Cancers develop as a result of inactivation of tumor suppressor genes and activation of oncogenes. PTEN is one of the most frequently inactivated tumor suppressor genes in human cancer. The PTEN gene is approximately 100,000 bp in size and is located on chromosome 10q23. PTEN mRNA is transcribed from a single promoter, spliced together from 9 exons, and varies from 2-6 kb in length based upon the length of its 3'untranslated region. The transcripts all contain a 403 amino acid open reading frame that encodes the PTEN protein, which is composed of a phosphatase, C2 and tail domains. The PTEN protein encodes a lipid phosphatase that removes the 3'phosphate from the inositol ring of phosphoinositol-3, 4, 5-trisphosphate (PIP3). PTEN can be inactivated in cancers by a variety of alterations that include missense mutation, homozygous deletion, transcript silencing, and enzyme inhibition. Recent examination of the 5'end of the PTEN transcript cDNA indicated the potential for a CTG initiation codon capable of translating a 576 amino acid open reading frame in the same reading frame as classical PTEN protein, such that it would contain an amino-terminal 173 amino acid alternatively translated domain followed by a phosphatase, C2 and tail domain. Comparison of different animal species indicated that the alternatively translated domain was highly conserved among vertebrates. Expression of the full length cDNA in cells led to the expression of 75 kDa and 56 kDa protein bands, which were dependent upon intact initiation codons for their respective expression. Examination of the 173 amino acid alternatively translated domain revealed that it had a secretion signal sequence and a cell penetration polyarginine sequence. The 75 kDa form of PTEN, which we have named PTEN-Long, could be secreted from cells and displayed cell penetrating activity. Once inside the cell, PTEN-Long was able to inhibit signaling to AKT and regress tumor growth. Moreover, a PTEN-Long Red Fluorescent Protein fusion protein was able to enter cells. Based upon these preliminary data, we propose to better understand how tumor mutations affect PTEN-Long secretion, cell binding, uptake and PIP3 signaling and examine its tumor suppressive and fused cargo delivery capacities.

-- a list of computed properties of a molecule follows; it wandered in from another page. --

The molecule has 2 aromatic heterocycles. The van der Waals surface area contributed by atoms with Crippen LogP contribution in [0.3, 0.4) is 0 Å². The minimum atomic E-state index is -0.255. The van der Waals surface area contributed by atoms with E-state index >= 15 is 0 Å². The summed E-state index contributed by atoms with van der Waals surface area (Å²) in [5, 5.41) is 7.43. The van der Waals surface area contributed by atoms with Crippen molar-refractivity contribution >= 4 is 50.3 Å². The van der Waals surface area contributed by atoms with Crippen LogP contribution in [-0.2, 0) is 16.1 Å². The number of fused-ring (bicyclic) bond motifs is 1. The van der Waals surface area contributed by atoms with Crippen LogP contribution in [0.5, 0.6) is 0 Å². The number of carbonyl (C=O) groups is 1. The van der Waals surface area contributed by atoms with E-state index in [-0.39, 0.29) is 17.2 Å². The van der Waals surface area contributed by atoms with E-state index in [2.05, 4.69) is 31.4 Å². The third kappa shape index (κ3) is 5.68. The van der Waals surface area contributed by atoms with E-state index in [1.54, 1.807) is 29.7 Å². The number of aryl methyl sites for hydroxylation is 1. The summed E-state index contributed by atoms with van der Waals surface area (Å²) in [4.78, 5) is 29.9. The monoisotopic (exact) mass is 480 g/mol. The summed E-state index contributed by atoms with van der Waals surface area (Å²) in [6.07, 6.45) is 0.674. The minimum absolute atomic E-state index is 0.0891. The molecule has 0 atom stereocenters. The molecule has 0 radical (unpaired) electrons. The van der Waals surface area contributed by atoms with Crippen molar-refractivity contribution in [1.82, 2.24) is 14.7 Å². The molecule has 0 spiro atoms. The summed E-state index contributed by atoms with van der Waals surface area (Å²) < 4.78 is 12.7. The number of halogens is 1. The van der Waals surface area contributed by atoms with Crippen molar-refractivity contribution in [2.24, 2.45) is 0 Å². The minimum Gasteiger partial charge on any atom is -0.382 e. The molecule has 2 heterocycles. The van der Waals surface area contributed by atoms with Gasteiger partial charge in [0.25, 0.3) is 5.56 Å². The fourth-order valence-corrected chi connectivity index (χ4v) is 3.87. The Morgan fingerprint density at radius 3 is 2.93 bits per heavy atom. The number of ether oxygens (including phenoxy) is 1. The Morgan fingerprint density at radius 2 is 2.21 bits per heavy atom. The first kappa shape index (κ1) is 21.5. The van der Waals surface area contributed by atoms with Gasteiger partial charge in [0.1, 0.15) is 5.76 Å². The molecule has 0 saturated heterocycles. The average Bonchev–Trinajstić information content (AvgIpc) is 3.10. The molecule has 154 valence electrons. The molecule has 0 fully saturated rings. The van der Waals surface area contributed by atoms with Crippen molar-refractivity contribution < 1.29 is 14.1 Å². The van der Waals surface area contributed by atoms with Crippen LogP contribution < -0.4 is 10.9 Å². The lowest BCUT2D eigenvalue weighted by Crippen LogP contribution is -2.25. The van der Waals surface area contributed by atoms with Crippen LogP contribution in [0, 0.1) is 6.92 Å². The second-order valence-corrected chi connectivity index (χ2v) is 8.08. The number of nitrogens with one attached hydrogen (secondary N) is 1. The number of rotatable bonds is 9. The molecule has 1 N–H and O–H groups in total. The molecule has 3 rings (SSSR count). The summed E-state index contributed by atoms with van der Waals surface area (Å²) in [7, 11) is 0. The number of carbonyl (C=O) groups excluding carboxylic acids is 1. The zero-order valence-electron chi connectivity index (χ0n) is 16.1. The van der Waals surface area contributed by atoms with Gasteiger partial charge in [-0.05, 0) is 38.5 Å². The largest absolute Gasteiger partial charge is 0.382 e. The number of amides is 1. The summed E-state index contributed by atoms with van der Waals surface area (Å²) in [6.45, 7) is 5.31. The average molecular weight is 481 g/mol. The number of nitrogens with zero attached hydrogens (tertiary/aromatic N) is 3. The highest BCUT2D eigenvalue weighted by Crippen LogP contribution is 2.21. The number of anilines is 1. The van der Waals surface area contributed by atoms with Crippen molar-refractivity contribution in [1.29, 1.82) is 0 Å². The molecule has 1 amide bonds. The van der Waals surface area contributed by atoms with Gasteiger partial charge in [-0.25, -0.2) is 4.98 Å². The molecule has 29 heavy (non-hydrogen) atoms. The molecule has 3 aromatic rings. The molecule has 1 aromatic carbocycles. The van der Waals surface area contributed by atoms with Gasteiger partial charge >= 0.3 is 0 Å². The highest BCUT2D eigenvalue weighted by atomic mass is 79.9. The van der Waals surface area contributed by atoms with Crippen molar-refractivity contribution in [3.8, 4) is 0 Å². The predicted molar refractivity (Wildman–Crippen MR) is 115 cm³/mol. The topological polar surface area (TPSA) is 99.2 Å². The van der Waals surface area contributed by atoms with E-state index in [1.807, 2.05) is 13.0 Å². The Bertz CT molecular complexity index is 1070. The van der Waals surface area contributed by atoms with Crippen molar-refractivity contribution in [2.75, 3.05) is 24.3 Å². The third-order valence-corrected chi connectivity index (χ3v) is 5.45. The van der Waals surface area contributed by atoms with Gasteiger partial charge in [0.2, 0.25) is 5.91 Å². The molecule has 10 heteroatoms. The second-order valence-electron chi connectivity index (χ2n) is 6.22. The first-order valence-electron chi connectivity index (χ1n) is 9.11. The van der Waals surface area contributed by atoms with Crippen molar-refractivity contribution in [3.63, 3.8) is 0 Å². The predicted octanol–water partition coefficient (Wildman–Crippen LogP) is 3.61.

Public Health Relevance

PTEN is one of the most commonly mutated tumor suppressors in human cancer. Here we propose to study a heretofore unrecognized isoform of PTEN, which we call PTEN-Long, to determine how it functions. PTEN- Long is highly relevant to our understanding of cancer biology because it is secreted and can travel in the body to enter other cells where it is able to inhibit PIP3 signaling and induce tumor cell death. Because it has the ability to ferry other proteins into cells, it provides a new tool for delivering proteins intocells.

National Institute of Health (NIH)
Research Project (R01)
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Cancer Molecular Pathobiology Study Section (CAMP)
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Yassin, Rihab R,
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Icahn School of Medicine at Mount Sinai
Internal Medicine/Medicine
Schools of Medicine
New York
United States
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Hopkins, Benjamin D; Parsons, Ramon E (2014) Molecular pathways: intercellular PTEN and the potential of PTEN restoration therapy. Clin Cancer Res 20:5379-83